Shore Line Dispatch No. 9: Chicago Surface Lines - Linking Chicago's Neighborhoods II

Richard F. Begley, Editor
Item #88022

Explore the significance of the transportation streetcars provided within neighborhoods and linked them to other neighborhoods, both like and unalike, both near and far.
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Explore the significance of Chicago Surface Lines (CSL) streetcar lines from 1945 through the end of streetcar service.  Neighborhoods were a part of a person's identity - they were where things happened: education, entertainment, shopping.  The CSL streetcar lines served not only individual neighborhoods, but they also linked them to other neighborhoods, both near and far. 


  • Covers 26 streetcar lines in the 1945-1958 period
  • Section on eight distinctive lines of Southeast Chicago (including "the Hegewisch line" and South Deering)
  • Coverage of diagonal lines in a grid city (including Elston, Archer and Lincoln)
  • Information on routes such as Kedzie, Cicero, 18th Street and Chicago Avenue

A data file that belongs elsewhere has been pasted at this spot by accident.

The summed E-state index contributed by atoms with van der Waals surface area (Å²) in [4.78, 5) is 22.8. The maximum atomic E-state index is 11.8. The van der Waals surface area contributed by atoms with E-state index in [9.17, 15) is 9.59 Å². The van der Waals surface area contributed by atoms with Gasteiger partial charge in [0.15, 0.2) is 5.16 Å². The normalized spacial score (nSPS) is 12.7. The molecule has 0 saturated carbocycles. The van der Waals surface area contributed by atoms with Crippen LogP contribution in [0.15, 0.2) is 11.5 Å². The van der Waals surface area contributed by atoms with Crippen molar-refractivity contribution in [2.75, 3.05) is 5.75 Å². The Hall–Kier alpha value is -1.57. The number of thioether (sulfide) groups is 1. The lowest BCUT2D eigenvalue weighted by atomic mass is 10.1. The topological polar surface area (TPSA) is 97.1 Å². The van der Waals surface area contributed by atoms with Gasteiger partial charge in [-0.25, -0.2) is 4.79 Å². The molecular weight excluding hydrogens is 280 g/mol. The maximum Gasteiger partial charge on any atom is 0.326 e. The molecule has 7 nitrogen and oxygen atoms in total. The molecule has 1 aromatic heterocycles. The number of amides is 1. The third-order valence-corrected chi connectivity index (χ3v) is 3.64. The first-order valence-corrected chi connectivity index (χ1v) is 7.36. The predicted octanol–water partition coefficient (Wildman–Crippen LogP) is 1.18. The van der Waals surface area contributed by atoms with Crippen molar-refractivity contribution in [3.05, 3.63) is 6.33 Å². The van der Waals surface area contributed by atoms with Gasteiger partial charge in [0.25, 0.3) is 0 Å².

• George Kanary's recollections of life on Division Street in Wicker Park
Shop more issues of the Shore Line Dispatch series.
Author: Richard F. Begley, Editor
Pages: 100
Table of Contents


Key Facts

Chronology of Significant Events

Eight Distinctive Lines in Southeast Chicago

Four Diagonals in a Grid City


Then and 2018 Comparisons

Chicago Surface Lines Map, 1940

Four North-South Trunk Routes

Lincoln Services: Four Busy Lines

Three Important Crosstown Lines

Streetcars Used on the Routes of this Dispatch

The 228 High Side Brills, The Odd-17's and Two Others

Division Services: Three Interesting Lines

Division Street: My Neighborhood, My Carbarn

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